Trafficking, Possess Drug of Dependence – Good Behaviour Bond, No Conviction
The client was charged with trafficking over 9 grams of Heroin. He was caught in his car with the Heroin, scales and other items related to the trafficking of a drug of dependence.
He was charged with:
- Possess drug of dependence
Josh Taaffe, who is one of our lawyers based in Doogue + George – Melbourne Office, represented the client on a guilty plea at the Melbourne Magistrates’ Court.
There were some odd circumstances associated with this case, including that most of the Heroin was given away.
On the plea, material was tendered and information given to the Court to demonstrate that the client had lead a blameless life but was suffering from a Manic episode at the time of the offences. His mental illness was not properly diagnosed and treated and had influenced his ability to make rational decisions.
Since the offences, the client had stabilised and received more appropriate medical care and counselling. The Court was advised that the client had raised a family and worked hard all of his life contributing to his community. He enjoyed the full support of his family and friends.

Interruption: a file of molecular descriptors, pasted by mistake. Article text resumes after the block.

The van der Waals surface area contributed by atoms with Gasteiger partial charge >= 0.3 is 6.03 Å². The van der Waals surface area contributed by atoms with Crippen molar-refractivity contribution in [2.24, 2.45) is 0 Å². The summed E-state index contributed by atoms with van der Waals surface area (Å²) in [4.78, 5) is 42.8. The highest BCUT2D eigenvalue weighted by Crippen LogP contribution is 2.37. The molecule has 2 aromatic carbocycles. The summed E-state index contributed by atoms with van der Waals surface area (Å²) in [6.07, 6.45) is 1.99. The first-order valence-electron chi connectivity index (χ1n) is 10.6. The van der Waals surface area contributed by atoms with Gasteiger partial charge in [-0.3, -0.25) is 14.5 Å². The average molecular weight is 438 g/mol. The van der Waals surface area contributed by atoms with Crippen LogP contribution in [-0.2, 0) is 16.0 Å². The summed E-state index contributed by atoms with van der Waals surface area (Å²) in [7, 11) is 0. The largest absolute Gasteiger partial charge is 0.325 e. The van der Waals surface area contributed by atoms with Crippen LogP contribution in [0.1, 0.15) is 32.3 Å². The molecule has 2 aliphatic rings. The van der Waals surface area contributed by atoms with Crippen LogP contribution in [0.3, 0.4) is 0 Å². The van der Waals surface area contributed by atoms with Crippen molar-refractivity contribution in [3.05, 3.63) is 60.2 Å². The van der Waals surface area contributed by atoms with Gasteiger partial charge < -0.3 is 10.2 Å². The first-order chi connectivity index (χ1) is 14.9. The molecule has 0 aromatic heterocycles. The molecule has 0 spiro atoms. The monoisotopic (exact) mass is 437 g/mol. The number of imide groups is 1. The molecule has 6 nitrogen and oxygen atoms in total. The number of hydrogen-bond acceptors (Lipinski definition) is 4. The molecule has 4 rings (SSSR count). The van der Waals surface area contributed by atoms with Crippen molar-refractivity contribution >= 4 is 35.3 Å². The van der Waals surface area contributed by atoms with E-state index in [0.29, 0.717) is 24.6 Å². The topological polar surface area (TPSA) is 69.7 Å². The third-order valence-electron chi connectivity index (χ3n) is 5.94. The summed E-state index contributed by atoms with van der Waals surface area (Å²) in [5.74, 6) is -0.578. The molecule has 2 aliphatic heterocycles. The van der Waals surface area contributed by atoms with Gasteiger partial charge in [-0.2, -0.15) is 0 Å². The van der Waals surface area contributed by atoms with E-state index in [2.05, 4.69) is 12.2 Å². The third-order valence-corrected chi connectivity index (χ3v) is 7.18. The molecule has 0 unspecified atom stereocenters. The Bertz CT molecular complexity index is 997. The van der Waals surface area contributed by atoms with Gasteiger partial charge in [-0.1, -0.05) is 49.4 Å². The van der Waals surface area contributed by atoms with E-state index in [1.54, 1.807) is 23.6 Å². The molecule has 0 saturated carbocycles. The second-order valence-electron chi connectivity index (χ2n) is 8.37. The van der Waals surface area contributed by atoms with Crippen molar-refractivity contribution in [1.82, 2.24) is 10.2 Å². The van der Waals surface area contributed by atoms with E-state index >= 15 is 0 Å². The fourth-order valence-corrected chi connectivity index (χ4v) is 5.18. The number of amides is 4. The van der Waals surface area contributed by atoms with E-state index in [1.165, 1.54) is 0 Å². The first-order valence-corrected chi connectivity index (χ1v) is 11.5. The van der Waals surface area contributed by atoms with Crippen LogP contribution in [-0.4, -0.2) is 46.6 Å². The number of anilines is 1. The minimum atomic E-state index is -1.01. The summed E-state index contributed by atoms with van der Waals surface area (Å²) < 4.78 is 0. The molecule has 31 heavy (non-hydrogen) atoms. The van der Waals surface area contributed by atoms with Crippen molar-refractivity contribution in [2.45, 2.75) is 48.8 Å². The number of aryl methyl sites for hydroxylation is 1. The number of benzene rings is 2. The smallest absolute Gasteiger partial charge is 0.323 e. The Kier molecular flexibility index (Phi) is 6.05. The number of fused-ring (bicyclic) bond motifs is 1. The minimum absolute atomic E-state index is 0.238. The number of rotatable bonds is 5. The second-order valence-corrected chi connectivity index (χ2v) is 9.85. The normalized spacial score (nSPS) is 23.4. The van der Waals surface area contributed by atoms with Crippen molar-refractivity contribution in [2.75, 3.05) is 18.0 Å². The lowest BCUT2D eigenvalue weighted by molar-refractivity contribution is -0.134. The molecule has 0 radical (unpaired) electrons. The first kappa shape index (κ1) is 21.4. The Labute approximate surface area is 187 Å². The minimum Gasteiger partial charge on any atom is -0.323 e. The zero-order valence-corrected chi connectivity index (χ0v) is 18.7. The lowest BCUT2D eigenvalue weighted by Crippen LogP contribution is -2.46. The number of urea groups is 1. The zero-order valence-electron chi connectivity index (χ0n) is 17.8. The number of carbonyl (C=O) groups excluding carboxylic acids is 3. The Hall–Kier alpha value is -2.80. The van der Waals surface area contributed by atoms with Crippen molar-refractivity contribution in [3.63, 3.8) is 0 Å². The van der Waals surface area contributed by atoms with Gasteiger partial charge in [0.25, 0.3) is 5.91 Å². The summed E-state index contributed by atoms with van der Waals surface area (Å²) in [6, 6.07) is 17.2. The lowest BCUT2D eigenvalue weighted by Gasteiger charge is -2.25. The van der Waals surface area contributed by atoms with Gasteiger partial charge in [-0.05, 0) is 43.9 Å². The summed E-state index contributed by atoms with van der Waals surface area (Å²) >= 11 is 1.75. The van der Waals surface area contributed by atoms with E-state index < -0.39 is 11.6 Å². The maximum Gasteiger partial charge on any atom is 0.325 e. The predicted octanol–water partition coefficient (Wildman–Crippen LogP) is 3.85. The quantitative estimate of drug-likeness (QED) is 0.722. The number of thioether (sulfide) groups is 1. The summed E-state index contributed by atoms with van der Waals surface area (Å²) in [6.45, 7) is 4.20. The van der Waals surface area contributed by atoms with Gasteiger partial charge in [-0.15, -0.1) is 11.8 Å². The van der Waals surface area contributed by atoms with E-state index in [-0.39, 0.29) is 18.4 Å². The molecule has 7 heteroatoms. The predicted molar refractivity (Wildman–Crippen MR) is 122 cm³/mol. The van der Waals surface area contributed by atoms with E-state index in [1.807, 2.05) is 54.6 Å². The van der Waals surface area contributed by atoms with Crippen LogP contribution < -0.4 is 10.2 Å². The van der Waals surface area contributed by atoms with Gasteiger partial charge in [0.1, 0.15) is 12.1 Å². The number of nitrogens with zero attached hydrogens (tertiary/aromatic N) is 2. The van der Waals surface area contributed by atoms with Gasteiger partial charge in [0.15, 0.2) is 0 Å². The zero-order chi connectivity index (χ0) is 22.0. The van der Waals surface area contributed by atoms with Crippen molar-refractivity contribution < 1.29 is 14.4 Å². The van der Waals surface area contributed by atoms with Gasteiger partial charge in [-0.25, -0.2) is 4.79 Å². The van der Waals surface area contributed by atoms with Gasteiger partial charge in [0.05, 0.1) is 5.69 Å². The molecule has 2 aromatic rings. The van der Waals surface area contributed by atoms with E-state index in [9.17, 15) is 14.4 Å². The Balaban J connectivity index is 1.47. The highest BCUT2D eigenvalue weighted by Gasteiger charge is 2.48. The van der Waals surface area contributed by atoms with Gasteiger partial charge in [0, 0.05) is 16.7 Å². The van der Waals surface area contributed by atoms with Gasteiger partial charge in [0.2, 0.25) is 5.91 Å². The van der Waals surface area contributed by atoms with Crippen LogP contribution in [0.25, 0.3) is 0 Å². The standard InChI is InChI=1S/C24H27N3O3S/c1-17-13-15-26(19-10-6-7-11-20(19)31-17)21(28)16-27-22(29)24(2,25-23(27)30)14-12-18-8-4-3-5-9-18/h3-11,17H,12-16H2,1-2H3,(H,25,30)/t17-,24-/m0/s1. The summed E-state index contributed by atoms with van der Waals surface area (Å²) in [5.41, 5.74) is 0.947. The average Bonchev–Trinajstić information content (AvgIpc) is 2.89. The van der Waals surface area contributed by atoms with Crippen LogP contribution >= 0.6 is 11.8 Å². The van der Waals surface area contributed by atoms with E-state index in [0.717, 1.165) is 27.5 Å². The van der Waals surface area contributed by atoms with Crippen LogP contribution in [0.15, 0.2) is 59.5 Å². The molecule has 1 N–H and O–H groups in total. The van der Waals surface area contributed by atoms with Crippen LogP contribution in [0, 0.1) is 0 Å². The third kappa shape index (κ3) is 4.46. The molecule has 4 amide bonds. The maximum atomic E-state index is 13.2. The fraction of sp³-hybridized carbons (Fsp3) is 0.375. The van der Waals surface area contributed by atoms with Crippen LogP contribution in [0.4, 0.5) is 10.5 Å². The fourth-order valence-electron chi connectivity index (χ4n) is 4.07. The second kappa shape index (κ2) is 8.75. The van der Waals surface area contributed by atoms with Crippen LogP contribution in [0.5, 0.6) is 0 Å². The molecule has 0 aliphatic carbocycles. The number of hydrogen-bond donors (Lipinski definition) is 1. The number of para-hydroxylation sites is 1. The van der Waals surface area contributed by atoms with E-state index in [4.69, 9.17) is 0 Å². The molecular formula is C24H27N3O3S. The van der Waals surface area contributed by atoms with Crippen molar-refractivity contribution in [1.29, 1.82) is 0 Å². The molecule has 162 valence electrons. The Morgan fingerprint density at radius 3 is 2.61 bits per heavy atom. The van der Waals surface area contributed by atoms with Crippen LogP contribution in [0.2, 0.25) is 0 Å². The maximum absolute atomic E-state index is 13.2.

The Court was persuaded to impose a without conviction good behaviour bond.
As an instructing solicitor Josh has specialised in handling complex matters, such as murder and terrorism trials, including State and Commonwealth Supreme Court trials. Josh is an Accredited Criminal Law Specialist.
Visit Josh’s profile to read more about his background and experience.
DISCLAIMER: This is a real case study of an actual case from our files. Details pertaining to the client have been changed to protect their privacy. The sentence imposed and the charge have not been altered. These case studies are published to demonstrate real outcomes and give an indication of possible tariffs in Court. We do not guarantee a similar case on these charges will get the same result. Please note that we post results at our discretion, therefore while many case studies are average results, others are notable for their exceptional outcomes. PUBLISHED 25/02/2013